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Cardinal welcomes Muslim conference’s declaration on religious minorities

January 28, 2016

At the invitation of Morocco’s government, hundreds of Sunni and Shiite scholars from 120 countries gathered in Marrakesh to consider the plight of non-Muslim minorities in largely Muslim nations.

“We in the Kingdom of Morocco will not tolerate the violation of the rights of religious minorities in the name of Islam,” King Mohammed VI stated as the January 25-27 conference began. “I am enabling Christians and Jews to practice their faith and not just as minorities. They even serve in the government.”

Participants in the conference issued the Marrakesh Declaration, which called for “full protection for the rights and liberties to all religious groups in a civilized manner that eschews coercion, bias, and arrogance.”

“Conditions in various parts of the Muslim world have deteriorated dangerously due to the use of violence and armed struggle as a tool for settling conflicts and imposing one's point of view,” the declaration added. “This situation has also weakened the authority of legitimate governments and enabled criminal groups to issue edicts attributed to Islam, but which, in fact, alarmingly distort its fundamental principles and goals in ways that have seriously harmed the population as a whole.”

The declaration also called upon “Muslim educational institutions and authorities to conduct a courageous review of educational curricula that addresses honestly and effectively any material that instigates aggression and extremism, leads to war and chaos, and results in the destruction of our shared societies.”

“It is unconscionable to employ religion for the purpose of aggressing upon the rights of religious minorities in Muslim countries,” the declaration concluded.

Non-Muslims also took part in the conference.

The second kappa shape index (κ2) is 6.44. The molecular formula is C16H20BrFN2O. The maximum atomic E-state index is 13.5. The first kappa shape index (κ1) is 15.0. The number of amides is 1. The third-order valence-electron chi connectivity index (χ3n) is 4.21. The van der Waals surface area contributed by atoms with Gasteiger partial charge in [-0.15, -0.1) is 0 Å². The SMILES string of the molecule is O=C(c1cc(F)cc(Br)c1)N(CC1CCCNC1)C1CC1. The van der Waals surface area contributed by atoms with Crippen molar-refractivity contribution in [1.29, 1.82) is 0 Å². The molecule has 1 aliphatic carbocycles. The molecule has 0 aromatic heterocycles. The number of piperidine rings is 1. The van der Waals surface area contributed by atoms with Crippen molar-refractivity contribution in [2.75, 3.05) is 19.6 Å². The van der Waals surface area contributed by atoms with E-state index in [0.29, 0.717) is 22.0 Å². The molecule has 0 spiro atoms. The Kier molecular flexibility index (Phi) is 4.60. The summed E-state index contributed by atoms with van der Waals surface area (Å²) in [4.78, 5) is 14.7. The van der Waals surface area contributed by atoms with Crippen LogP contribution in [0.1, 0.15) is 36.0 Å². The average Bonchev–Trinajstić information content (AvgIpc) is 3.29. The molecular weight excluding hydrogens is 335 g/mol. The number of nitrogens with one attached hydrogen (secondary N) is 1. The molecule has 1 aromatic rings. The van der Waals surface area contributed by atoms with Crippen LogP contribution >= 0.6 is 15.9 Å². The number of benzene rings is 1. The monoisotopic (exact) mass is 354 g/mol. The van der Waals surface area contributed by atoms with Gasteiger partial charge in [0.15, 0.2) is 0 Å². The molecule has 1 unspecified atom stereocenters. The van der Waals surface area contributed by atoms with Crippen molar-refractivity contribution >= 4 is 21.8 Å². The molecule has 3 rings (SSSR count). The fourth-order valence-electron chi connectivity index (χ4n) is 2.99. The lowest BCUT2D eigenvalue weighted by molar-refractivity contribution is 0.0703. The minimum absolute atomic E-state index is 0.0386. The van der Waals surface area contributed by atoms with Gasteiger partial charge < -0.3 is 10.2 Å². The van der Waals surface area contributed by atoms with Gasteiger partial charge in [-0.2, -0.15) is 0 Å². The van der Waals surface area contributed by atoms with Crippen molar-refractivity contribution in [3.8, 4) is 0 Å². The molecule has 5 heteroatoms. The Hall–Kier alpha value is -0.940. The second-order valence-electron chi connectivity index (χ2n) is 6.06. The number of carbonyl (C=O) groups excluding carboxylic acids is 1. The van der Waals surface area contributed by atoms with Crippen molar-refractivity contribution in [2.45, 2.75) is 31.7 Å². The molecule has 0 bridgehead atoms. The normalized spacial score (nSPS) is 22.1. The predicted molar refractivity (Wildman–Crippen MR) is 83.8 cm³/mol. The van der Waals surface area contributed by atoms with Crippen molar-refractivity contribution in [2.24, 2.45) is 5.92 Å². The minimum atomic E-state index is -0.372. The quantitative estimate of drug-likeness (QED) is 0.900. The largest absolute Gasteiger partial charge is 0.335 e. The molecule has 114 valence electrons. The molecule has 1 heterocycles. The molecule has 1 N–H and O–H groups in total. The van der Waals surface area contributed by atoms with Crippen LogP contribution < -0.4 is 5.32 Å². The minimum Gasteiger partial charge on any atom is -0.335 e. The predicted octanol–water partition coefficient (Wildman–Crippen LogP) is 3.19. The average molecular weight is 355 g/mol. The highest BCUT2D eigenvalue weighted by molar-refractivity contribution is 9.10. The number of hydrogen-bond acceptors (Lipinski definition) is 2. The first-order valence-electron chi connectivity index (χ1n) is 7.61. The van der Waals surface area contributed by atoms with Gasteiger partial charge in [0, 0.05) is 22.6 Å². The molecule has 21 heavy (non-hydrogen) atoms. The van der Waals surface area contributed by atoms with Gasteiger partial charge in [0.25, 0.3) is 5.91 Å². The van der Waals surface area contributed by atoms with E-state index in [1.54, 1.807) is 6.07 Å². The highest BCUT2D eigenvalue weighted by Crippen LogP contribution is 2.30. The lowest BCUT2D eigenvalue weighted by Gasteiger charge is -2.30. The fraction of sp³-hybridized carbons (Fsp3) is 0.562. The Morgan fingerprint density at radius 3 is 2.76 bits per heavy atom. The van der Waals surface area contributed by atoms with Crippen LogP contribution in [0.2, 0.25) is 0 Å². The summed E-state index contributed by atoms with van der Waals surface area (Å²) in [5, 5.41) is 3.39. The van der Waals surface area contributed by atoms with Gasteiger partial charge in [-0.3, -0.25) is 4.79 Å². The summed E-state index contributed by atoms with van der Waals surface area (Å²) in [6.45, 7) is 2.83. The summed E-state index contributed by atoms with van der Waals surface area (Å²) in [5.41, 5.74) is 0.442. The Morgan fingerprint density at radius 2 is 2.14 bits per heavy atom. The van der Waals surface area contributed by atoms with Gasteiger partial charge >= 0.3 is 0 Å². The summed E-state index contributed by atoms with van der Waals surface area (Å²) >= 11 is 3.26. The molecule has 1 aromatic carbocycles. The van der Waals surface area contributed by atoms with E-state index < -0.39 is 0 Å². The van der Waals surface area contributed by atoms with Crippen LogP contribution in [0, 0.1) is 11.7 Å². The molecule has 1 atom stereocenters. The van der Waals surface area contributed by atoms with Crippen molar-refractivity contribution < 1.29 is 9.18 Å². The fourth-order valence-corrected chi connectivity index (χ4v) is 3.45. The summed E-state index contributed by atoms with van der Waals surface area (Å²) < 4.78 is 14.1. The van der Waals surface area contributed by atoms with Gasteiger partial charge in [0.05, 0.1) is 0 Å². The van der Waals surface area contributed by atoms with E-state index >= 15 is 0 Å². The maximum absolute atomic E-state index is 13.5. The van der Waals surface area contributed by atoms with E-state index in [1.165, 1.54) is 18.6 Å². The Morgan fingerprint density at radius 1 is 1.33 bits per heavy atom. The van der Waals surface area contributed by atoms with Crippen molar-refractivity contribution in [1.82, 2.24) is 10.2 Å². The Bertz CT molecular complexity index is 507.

In a speech prepared for the conference, Chaldean Catholic Patriarch Louis Raphael I Sako decried anti-Christian persecution and discrimination in Iraq, according to a Fides report. He also lamented the effects of the 2003 US military intervention in Iraq, stating that “external players who acted according to their own ambitions in the region … have used democracy and freedom as a cover to rob our natural resources, peace and freedom, and they have created chaos and terrorism in Iraq and the Middle East.”

Cardinal Theodore McCarrick, the retired archbishop of Washington, was present in Marrakesh and welcomed the declaration.

“It is truly a great document, one that will influence our times and our history,” the prelate said, according to a Catholic News Service report. “It is a document that our world has been waiting for and a tribute to the Muslim scholars who prepared it,” he added. “As one of the People of the Book, I thank you for this document and I thank the Lord God who has provided his followers the courage to prepare this document.”


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  • Posted by: Daniel Conte - Jan. 28, 2016 8:24 AM ET USA

    Curious to see who signed it. I hope this isn't just talk, but represents a turning point. Even Abdullah bin Bayyahh, the organizer of this event, has said in the past that contributions to jihadi fighters count as charity and that Muslims should support Hamas financially. He was also former vice chairman of the International Union of Muslim Scholars, which in 2004 issued a fatwa imposing a “duty on every able Muslim in and outside of Iraq” to carry out and support attacks on American soldiers